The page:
Alpha was formed in 2002 with just seven employees and rose over the course of the next decade to become the nation’s second-largest coal company through various acquisitions. It produces both thermal coal used in electricity generation and metallurgical coal for steelmaking. The company is heavily dependent on exports to the global market, including Europe and China, from which it derives nearly 40 percent of its revenue.
Following the deadly explosion at Massey Energy’s Upper Big Branch (UBB) mine in April 2010, which killed 29 West Virginia coal miners, Alpha acquired the beleaguered company in a $7.1 billion deal in June 2011 and subsequently reached a $210 million settlement with the Obama administration granting immunity from any future corporate criminal liability associated with the UBB disaster. Following the acquisition, Alpha employed 14,500 employees and operated 145 coal mines and 35 coal preparation plants.
Alpha’s acquisition of Massey gave it control of Massey’s prized metallurgical coal holdings just as metallurgical coal prices were peaking in 2011 at $330 per ton, driven in part by the Fukushima nuclear disaster in Japan and several typhoons disrupting the Australia coal industry that year. The move represented an optimistic bet on the global economy and continued demand for metallurgical coal from the emerging economies, in particular China.
However, in 2012 the economic crisis inaugurated in 2008 finally caught up with the coal industry, which has since entered an historic decline. Last year, China’s economic growth slowed to its lowest rate in 25 years and analysts with Goldman Sachs forecast that benchmark metallurgical coal prices will fall to $75 this year. More than 1.5 million coal miners and steelworkers are facing layoffs.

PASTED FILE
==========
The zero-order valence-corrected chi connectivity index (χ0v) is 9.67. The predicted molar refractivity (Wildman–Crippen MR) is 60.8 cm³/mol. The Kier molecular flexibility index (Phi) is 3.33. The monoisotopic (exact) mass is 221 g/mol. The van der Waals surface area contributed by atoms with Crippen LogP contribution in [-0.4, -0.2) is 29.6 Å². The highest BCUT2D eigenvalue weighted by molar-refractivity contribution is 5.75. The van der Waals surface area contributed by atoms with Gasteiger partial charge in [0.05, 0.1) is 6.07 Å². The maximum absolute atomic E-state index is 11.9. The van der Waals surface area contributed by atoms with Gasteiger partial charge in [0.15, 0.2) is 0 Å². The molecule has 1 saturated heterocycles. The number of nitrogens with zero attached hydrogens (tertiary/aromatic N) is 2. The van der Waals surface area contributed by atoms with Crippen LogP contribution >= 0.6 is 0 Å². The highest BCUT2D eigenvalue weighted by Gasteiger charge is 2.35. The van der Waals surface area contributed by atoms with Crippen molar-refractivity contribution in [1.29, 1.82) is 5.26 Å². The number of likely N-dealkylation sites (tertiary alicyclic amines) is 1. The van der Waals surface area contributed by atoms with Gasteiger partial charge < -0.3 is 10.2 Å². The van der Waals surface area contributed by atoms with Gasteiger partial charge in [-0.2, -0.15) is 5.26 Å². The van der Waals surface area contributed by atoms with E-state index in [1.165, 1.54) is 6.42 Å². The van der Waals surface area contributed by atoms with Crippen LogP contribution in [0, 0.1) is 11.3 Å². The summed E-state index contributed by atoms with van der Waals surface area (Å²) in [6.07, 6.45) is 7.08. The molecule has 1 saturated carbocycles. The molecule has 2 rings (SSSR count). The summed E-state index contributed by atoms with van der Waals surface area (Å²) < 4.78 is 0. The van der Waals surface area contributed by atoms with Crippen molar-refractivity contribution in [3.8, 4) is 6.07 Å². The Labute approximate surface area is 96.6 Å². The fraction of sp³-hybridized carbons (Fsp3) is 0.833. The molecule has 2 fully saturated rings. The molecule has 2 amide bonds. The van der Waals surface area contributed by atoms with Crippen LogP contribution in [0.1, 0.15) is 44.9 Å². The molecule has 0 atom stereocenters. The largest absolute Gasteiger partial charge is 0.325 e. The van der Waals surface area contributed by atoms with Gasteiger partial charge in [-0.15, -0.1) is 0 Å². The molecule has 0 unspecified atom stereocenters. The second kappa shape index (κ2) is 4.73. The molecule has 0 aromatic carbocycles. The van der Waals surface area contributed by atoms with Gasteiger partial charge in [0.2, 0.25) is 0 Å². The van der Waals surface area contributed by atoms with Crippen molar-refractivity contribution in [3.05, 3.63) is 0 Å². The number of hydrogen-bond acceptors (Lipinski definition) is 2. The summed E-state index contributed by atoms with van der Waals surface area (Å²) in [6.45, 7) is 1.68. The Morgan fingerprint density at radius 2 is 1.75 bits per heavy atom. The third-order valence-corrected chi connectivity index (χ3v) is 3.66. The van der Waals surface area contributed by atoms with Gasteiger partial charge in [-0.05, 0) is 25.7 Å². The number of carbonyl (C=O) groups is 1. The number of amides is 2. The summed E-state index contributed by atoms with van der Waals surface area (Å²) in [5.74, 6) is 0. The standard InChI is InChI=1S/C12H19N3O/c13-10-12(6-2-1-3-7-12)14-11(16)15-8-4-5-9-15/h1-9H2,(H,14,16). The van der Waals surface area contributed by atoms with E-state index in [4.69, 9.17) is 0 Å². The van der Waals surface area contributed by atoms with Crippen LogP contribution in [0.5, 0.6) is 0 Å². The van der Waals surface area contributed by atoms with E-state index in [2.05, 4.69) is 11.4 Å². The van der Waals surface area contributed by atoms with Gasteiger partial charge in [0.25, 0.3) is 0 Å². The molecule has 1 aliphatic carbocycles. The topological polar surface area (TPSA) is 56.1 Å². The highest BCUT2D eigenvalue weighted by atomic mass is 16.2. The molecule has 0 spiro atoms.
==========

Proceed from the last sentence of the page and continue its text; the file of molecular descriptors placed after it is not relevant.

According to the US Energy Information Administration (EIA), US coal production in 2015 reached its lowest level since 1986. A January report in Bloomberg Business noted the “historic rout” being suffered by the coal industry, claiming, “Over the past five years, the industry has lost 94 percent of its market value, from $68.6 billion to $4.02 billion.”
In addition to the collapse of the metallurgical coal market, thermal coal has also faced increasing competition from cheap and abundant natural gas, the result of the development of horizontal drilling techniques and the increased use of hydraulic fracturing, or fracking, of the nation’s underground shale formations. In its Short-Term Energy Outlook released in March, the EIA forecasted, “2016 will be the first year that natural gas-fired generation exceeds coal generation in the United States on an annual basis.”
All of this has led to a raft of high-profile coal company bankruptcies, including Arch Coal in January, Walter Energy in July 2015, James River Coal in April 2014, Edison Mission Energy in December 2012 and Patriot Coal, first in July 2012 and again in May 2015. Last month, Peabody Energy—the world’s largest coal producer—announced it was on the verge of filing for bankruptcy with coal producers Foresight Energy and Cloud Peak Energy indicating they are not far behind.
The UMWA’s response to the collapse of the coal industry and the attacks of the coal companies has been to promote the Democrats and the passage of the Miners Protection Act, legislation which would free up funds from the Abandoned Mine Reclamation Fund to pay for retired miners’ health benefits, a move largely to protect the UMWA’s financial interests. Hostile to any struggle to unify miners internationally against the global energy giants, the UMWA has joined the coal industry to promote economic nationalism.
At its most recent solidarity rally held on April 1 in Waynesburg, Pennsylvania, the union bused in some 5,000 miners and retirees from surrounding states for a march and speeches from union bureaucrats and Democratic Party politicians, which invoked religion and stoked nationalism.
One speaker was Ron Baker, a member of the Bakery, Confectionery, Tobacco Workers and Grain Millers Union and a coordinator of the reactionary nationwide boycott of Mexican-made Nabisco products. He spent his speech blasting the North American Free Trade Agreement and the Trans-Pacific Partnership for sending American jobs overseas.